Third observation: As for the production of electrical energy in Terawatt-hours per year (TWh/year), i.e. in billions of kWh/year, the figures show the low contribution of wind and solar power, i.e. 19% with 547 TWh/year out of 2,866 TWh/year, compared to the 38% of capacity they represent. By comparison, nuclear contributes 26% to production for 11% of capacity. Renouncing nuclear power would therefore mean depriving oneself of a quarter of the electricity produced in the EU. Replacing renewables to produce the same energy would theoretically mean adding 134% more renewable capacity, to reach 810 GW of wind and solar, which would be unmanageable for the stability of the networks. Even if it were possible, the EU could not afford to give up its dispatchable capacities fueled by natural gas, or even coal.

Fourth observation: the reduction in CO2 emissions of -31% since 2000 remains modest. The Covid crisis with a significant reduction in economic activity alone led to a reduction of -8% between 2019 and 2020, followed however by a rise of +3.5% in 2021. Crises would therefore be effective means to reduce emissions! The reduction is certainly due to the production of variable renewables, but also largely to the reduction in energy production by coal (-47%) and its replacement by natural gas (+63%) whose emissions are lower by about half. The reduction of emissions thanks to the massive installation of wind power and photovoltaic is therefore entirely theoretical, and in any case insufficient with regard to the decarbonization hopes of the Green Deal for all forms of energy.

In conclusion, wind and solar will not be able to fully decarbonize energy in the EU. They will not replace fossil and/or nuclear. Their increased presence on the networks will continue to drive capacity out of control, posing serious stability issues. This unbridled growth will increasingly degrade the performance of dispatchable sources that have remained essential, calling for more pollution [3], and also requiring more financial support, such as Capacity Remuneration Mechanism, to restore their profitability. The message ‘We are on the way to 100% decarbonizing” is clearly false advertising, welcomed by all those who benefit from it. Among these, we find both wind and solar developers as well as gas developers – often within the same companies – and transport networks that are clearly winners in the multiplication of exchanges by networks of the many distributed renewable sources [4].

Pierre Kunsch Physicist, Dr. in Sciences and Honorary Professor of the ULB – Université libre de Bruxelles

References (active links)
[1] The carbon footprint and the Green Deal https://ec.europa.eu/info/strategy/priorities-2019-2024/european-green-deal/climate-action-and-green-deal_en
[2] Embers’ electricity data https://ember-climate.org/data/data-explorer/
[3] https://depausa.org/duke-energy-application-points-finger-at-solar-for-increased-pollution/
[4] The transport operators building networks and promoting decarbonizing of society

Source: Pierre Kunsch Opinion Trends-Tendances Le Vif 12th June 2022 https://trends.levif.be/economie/politique-economique/decarboner-l-electricite-dans-l-union-europeenne-un-bilan-chiffre-annonciateur-d-echec/article-opinion-1565905.html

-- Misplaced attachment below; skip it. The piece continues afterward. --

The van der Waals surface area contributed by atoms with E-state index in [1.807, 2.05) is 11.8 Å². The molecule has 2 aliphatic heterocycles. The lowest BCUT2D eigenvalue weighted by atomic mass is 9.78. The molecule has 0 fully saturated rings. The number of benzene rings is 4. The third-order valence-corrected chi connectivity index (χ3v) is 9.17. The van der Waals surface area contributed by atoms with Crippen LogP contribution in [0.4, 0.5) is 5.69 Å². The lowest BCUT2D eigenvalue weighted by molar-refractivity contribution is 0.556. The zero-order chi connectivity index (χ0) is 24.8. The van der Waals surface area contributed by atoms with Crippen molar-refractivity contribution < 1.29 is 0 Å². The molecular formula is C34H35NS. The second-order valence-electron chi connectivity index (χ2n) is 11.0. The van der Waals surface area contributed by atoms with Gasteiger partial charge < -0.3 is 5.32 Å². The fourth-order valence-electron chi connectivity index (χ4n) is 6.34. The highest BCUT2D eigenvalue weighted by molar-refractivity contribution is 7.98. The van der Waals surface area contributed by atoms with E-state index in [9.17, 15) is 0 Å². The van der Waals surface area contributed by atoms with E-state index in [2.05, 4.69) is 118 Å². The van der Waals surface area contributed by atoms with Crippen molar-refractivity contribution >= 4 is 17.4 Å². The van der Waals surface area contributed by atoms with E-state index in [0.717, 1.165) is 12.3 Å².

Imagine how much more catastrophic an EU-style climate policy would be for Canada with its sparse population, limited tax base to support such expensive schemes, vast stretches of land with no existing infrastructure, and extremely limited regional trade options.

Despite Canada’s wealth of hydro resources, NetZero 2050 remains nothing more than magical thinking.

Financial System Review (FSR)

In recent correspondence from the Bank of Canada, we were directed to read the Bank’s June 9th Financial System Review (FSR). We have done so.

The review states:
The war [Ukraine-Russia conflict] has also further added to the level of uncertainty around the transition to a low-carbon economy. In the short term, it threatens global energy security, increasing the dependence on higher emitting fossil fuels like coal, and risks slowing the transition. Over the medium term, transition uncertainty means that assets exposed to the fossil-fuel sector, including those found in the pensions and retirement savings of many Canadians, are at risk of large and rapid repricing. We need better transparency about climate exposures by businesses and financial institutions. We also need clear transition plans by global policymakers. Together these can help mitigate the risk of a disorderly and painful transition that hurts both our financial system and our economy.

As shown in the full-scale EU lab experiment, the world remains reliant on hydrocarbons. The EU’s colossal climate policy blunder has led to the tragic situation in which the EU is now financing Russia’s incursion to the Ukraine to the tune of €70 million per day.

As Samuel Furfari, geopolitical expert and former senior official with the EU for 36 years, has pointed out in “Who is Responsible for Inflation, Russia or the EU?” regarding inflation and the energy crisis, “Besides the high demand (for oil), there is a more pernicious reason: the lack of investment in an industry that has always operated in continuous flow. Unlike, for example, a Tesla mega-factory or a nuclear power plant, the production of hydrocarbons requires continuous investment in prospecting and exploration.” [underline added]